Romance for All! 22 Not-So-Conventional Love Stories
February 14, 2013
Nicholas Hoult and Teresa Palmer in ‘Warm Bodies’/Still © Summit Entertainment
Just in time for Valentine’s Day, “Warm Bodies” scrambled the horror and romance genres by introducing R., a zombie with heart who doesn’t just want to eat one. Based on Isaac Marion’s novel – and ranking top at the box office with warm reviews to boot – it is proof that cinematic love stories don’t always require meet-cutes, sunsets, weddings, misunderstandings, pratfalls, war, pestilence, or misfortune. Sci-fi, music, sports, adventure, and general goofiness work too.
For your Valentine’s Day this year, here are our alternative suggestions for whatever movie-watching mood you’re in. (If you want something more straightforward, try “Sense and Sensibility,” “The English Patient” – or anything based on a Nicholas Sparks book.)
For Something Sort-of Sci-Fi
“Happy Accidents” (2000)”
The unlucky-in-love Ruby (Marisa Tomei) thinks she’s finally found a winner in Sam (Vincent D’Onofrio), who is thoughtful, sincere … and claims to be a visitor from the future. As it toys with whether he’s telling the truth, this quirky comedy reminds us how all love involves a leap of faith.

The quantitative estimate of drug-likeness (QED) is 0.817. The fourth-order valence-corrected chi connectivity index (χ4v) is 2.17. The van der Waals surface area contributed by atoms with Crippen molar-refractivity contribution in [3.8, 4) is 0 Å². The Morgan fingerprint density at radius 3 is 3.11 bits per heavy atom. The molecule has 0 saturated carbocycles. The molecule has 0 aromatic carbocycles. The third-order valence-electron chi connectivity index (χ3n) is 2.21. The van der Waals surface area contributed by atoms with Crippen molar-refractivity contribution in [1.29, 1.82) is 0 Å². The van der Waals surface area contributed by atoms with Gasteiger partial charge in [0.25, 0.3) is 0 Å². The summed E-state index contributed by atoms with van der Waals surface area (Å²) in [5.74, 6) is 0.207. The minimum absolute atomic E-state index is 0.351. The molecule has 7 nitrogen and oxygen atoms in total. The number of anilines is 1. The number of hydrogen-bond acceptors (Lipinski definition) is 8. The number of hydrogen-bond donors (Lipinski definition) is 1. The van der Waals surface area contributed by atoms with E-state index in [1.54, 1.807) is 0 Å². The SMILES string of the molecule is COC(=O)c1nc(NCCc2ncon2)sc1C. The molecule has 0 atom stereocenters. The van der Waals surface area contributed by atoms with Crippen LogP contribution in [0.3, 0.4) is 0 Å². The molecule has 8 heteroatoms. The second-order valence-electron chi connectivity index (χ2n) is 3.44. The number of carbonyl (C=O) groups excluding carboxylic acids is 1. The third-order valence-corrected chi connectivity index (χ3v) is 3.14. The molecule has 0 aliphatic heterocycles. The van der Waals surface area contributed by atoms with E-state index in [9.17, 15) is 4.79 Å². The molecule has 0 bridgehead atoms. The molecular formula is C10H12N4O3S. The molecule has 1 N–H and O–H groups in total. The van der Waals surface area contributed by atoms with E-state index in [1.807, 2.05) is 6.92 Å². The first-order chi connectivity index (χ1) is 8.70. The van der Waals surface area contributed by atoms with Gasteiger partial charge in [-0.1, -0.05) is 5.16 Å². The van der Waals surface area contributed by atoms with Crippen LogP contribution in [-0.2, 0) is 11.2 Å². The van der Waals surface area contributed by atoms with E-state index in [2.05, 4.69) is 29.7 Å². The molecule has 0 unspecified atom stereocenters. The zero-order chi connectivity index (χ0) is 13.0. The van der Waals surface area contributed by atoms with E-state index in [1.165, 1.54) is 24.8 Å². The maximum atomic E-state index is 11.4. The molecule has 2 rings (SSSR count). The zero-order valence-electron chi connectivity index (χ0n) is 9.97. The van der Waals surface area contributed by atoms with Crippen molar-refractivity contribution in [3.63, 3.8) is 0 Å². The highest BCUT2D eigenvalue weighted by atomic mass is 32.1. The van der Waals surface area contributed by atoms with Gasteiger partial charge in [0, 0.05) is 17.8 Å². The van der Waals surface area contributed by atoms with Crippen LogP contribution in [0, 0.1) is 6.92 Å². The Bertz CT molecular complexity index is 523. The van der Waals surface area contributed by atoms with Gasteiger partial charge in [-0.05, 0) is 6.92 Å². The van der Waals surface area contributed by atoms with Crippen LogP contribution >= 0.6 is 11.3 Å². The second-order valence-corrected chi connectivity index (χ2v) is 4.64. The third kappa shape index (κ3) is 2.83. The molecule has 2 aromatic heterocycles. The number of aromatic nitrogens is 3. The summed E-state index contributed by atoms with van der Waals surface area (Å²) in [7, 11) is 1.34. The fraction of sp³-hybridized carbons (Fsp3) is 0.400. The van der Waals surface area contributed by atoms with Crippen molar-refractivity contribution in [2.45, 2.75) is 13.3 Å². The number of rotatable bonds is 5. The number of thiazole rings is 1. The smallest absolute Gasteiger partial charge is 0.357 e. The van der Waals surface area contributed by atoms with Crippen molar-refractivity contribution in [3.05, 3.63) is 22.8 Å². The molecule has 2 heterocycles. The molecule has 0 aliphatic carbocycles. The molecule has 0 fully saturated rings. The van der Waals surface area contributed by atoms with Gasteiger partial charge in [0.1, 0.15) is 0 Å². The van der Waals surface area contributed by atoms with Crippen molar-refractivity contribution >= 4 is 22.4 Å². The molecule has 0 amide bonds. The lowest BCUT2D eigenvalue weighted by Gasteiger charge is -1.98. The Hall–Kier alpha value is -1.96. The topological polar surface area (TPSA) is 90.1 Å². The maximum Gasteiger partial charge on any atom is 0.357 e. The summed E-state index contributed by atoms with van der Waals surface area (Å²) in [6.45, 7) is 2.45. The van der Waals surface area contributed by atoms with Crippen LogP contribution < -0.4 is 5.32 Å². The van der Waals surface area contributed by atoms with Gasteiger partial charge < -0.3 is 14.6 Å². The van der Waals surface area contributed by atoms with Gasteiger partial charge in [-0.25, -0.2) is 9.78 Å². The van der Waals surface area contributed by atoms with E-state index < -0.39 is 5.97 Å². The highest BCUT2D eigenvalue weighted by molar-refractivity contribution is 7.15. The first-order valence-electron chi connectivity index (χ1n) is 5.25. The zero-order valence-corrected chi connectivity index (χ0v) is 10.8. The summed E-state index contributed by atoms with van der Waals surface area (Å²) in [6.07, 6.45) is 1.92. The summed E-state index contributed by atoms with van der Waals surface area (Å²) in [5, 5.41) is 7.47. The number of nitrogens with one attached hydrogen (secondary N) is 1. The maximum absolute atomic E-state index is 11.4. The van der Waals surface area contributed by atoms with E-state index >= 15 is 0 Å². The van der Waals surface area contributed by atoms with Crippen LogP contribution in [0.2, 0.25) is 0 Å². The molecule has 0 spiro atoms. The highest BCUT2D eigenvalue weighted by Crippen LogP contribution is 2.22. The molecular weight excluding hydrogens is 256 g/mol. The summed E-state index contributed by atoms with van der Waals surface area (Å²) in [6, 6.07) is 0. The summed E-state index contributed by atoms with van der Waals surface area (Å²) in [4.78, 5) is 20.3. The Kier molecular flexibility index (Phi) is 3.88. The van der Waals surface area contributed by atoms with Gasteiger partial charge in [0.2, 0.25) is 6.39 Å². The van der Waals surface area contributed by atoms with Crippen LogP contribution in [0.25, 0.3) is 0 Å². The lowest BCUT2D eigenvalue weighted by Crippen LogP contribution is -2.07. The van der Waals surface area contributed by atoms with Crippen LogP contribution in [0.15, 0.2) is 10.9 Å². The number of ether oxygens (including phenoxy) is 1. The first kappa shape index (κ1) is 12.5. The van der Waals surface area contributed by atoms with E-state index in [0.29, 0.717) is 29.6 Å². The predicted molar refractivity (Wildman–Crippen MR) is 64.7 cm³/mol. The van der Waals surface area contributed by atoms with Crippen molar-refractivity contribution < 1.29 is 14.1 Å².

This Oscar winner for Best Animated Feature Film blends the comic stylings and emotion of a silent movie with a plucky, soulful hero: a trash-compacting robot who wants to hold hands with a sweetheart. How he wins her over – and saves the human race – is as enchanting as the treasures he discovers in what others throw away.
“Eternal Sunshine of the Spotless Mind” (2004)
Exes Joel (Jim Carrey) and Clementine (Kate Winslet) erase each other from their memories, only to realize what made their relationship special. Like “Annie Hall,” this breakup movie finds the right balance of bitter and sweet.
For a Sweeping Adventure
“The Last of the Mohicans” (1992)
Michael Mann’s passionate, poetic interpretation of James Fenimore Cooper’s historical novel about the French and Indian War puts Hawkeye (Daniel Day-Lewis) and Cora Munro (Madeleine Stowe) at the center of the story, along with glorious scenery and old-fashioned dialogue. She: “Why didn’t you leave when you had the chance?” He: “Because what I’m interested in is right here.”
“North by Northwest” (1959)
Alfred Hitchcock’s classic innocent-man-on-the-run caper sends advertising executive Cary Grant across the country to evade foreign spies, pausing for breath (and more) with the alluring Eva Marie Saint.
For a Strong Sense of Place
“Lost in Translation” (2003)
The pain of loneliness is palpable as a fading movie star (Bill Murray) and a young wife (Scarlett Johansson) form an unlikely friendship on business in Tokyo.
“One Fine Day” (1996)
New York City sparkles as two divorced parents (George Clooney and Michelle Pfeiffer) watch each other’s kids all over Manhattan.
“Roman Holiday” (1953)
This black-and-white lark showcases Rome’s splendor as a sheltered princess (Audrey Hepburn) secretly tours the city with an American journalist (Gregory Peck).
For Something Sporty